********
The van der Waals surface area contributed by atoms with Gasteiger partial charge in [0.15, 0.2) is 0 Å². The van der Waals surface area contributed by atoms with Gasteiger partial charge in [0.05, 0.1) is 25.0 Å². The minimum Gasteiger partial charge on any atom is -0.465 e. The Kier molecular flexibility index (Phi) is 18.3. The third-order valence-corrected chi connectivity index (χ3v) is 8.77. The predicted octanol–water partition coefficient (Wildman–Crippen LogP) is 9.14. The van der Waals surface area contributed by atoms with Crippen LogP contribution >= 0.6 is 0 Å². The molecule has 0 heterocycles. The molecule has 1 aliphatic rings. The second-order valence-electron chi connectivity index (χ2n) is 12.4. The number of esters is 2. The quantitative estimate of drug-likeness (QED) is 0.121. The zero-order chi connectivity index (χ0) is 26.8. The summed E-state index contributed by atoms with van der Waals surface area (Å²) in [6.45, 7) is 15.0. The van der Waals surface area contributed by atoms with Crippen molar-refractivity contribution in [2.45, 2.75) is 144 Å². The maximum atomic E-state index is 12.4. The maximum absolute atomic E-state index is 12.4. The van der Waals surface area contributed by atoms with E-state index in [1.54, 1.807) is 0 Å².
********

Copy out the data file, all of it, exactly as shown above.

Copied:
The van der Waals surface area contributed by atoms with Gasteiger partial charge in [0.15, 0.2) is 0 Å². The van der Waals surface area contributed by atoms with Gasteiger partial charge in [0.05, 0.1) is 25.0 Å². The minimum Gasteiger partial charge on any atom is -0.465 e. The Kier molecular flexibility index (Phi) is 18.3. The third-order valence-corrected chi connectivity index (χ3v) is 8.77. The predicted octanol–water partition coefficient (Wildman–Crippen LogP) is 9.14. The van der Waals surface area contributed by atoms with Crippen LogP contribution >= 0.6 is 0 Å². The molecule has 0 heterocycles. The molecule has 1 aliphatic rings. The second-order valence-electron chi connectivity index (χ2n) is 12.4. The number of esters is 2. The quantitative estimate of drug-likeness (QED) is 0.121. The zero-order chi connectivity index (χ0) is 26.8. The summed E-state index contributed by atoms with van der Waals surface area (Å²) in [6.45, 7) is 15.0. The van der Waals surface area contributed by atoms with Crippen molar-refractivity contribution in [2.45, 2.75) is 144 Å². The maximum atomic E-state index is 12.4. The maximum absolute atomic E-state index is 12.4. The van der Waals surface area contributed by atoms with E-state index in [1.54, 1.807) is 0 Å².